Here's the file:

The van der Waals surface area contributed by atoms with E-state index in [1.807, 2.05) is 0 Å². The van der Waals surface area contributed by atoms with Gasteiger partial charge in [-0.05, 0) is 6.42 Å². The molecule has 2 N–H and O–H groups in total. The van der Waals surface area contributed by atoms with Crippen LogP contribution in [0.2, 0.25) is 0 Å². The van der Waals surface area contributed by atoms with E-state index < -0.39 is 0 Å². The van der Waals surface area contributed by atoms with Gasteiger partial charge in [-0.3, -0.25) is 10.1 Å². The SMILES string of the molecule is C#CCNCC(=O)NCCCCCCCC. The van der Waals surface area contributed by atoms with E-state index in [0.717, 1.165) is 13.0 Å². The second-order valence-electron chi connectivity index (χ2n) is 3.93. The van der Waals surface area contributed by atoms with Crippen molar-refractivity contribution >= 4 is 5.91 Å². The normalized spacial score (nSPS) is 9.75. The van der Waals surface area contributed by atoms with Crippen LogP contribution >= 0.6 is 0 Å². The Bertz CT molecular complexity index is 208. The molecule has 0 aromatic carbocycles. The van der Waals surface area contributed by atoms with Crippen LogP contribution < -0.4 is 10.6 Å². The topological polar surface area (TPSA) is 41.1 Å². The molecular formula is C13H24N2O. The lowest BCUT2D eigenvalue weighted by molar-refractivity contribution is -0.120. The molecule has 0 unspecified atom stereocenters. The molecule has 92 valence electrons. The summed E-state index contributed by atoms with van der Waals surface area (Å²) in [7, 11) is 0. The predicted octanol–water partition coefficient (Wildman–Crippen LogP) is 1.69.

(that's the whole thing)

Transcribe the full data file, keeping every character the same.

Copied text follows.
The van der Waals surface area contributed by atoms with E-state index in [1.807, 2.05) is 0 Å². The van der Waals surface area contributed by atoms with Gasteiger partial charge in [-0.05, 0) is 6.42 Å². The molecule has 2 N–H and O–H groups in total. The van der Waals surface area contributed by atoms with Crippen LogP contribution in [0.2, 0.25) is 0 Å². The van der Waals surface area contributed by atoms with E-state index < -0.39 is 0 Å². The van der Waals surface area contributed by atoms with Gasteiger partial charge in [-0.3, -0.25) is 10.1 Å². The SMILES string of the molecule is C#CCNCC(=O)NCCCCCCCC. The van der Waals surface area contributed by atoms with E-state index in [0.717, 1.165) is 13.0 Å². The second-order valence-electron chi connectivity index (χ2n) is 3.93. The van der Waals surface area contributed by atoms with Crippen molar-refractivity contribution >= 4 is 5.91 Å². The normalized spacial score (nSPS) is 9.75. The van der Waals surface area contributed by atoms with Crippen LogP contribution >= 0.6 is 0 Å². The Bertz CT molecular complexity index is 208. The molecule has 0 aromatic carbocycles. The van der Waals surface area contributed by atoms with Crippen LogP contribution < -0.4 is 10.6 Å². The topological polar surface area (TPSA) is 41.1 Å². The molecular formula is C13H24N2O. The lowest BCUT2D eigenvalue weighted by molar-refractivity contribution is -0.120. The molecule has 0 unspecified atom stereocenters. The molecule has 92 valence electrons. The summed E-state index contributed by atoms with van der Waals surface area (Å²) in [7, 11) is 0. The predicted octanol–water partition coefficient (Wildman–Crippen LogP) is 1.69.